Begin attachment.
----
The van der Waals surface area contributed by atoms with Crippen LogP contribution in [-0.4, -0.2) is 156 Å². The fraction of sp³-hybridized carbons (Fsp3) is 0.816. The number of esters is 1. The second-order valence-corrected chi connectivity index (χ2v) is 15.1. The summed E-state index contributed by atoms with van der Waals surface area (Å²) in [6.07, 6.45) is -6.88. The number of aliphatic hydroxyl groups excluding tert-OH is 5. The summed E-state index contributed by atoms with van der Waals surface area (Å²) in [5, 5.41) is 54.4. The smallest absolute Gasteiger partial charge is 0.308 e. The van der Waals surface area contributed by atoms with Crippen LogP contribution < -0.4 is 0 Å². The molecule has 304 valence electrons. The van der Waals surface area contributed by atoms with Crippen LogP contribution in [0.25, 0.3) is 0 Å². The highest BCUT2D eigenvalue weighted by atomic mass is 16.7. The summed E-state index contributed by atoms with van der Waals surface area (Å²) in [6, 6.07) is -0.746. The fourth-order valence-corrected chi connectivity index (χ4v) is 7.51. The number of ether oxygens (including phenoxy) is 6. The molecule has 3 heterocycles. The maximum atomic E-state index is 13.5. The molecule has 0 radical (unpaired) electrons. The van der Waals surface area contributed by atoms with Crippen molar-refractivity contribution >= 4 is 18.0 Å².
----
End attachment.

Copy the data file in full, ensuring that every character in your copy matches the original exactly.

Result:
The van der Waals surface area contributed by atoms with Crippen LogP contribution in [-0.4, -0.2) is 156 Å². The fraction of sp³-hybridized carbons (Fsp3) is 0.816. The number of esters is 1. The second-order valence-corrected chi connectivity index (χ2v) is 15.1. The summed E-state index contributed by atoms with van der Waals surface area (Å²) in [6.07, 6.45) is -6.88. The number of aliphatic hydroxyl groups excluding tert-OH is 5. The summed E-state index contributed by atoms with van der Waals surface area (Å²) in [5, 5.41) is 54.4. The smallest absolute Gasteiger partial charge is 0.308 e. The van der Waals surface area contributed by atoms with Crippen LogP contribution < -0.4 is 0 Å². The molecule has 304 valence electrons. The van der Waals surface area contributed by atoms with Crippen LogP contribution in [0.25, 0.3) is 0 Å². The highest BCUT2D eigenvalue weighted by atomic mass is 16.7. The summed E-state index contributed by atoms with van der Waals surface area (Å²) in [6, 6.07) is -0.746. The fourth-order valence-corrected chi connectivity index (χ4v) is 7.51. The number of ether oxygens (including phenoxy) is 6. The molecule has 3 heterocycles. The maximum atomic E-state index is 13.5. The molecule has 0 radical (unpaired) electrons. The van der Waals surface area contributed by atoms with Crippen molar-refractivity contribution >= 4 is 18.0 Å².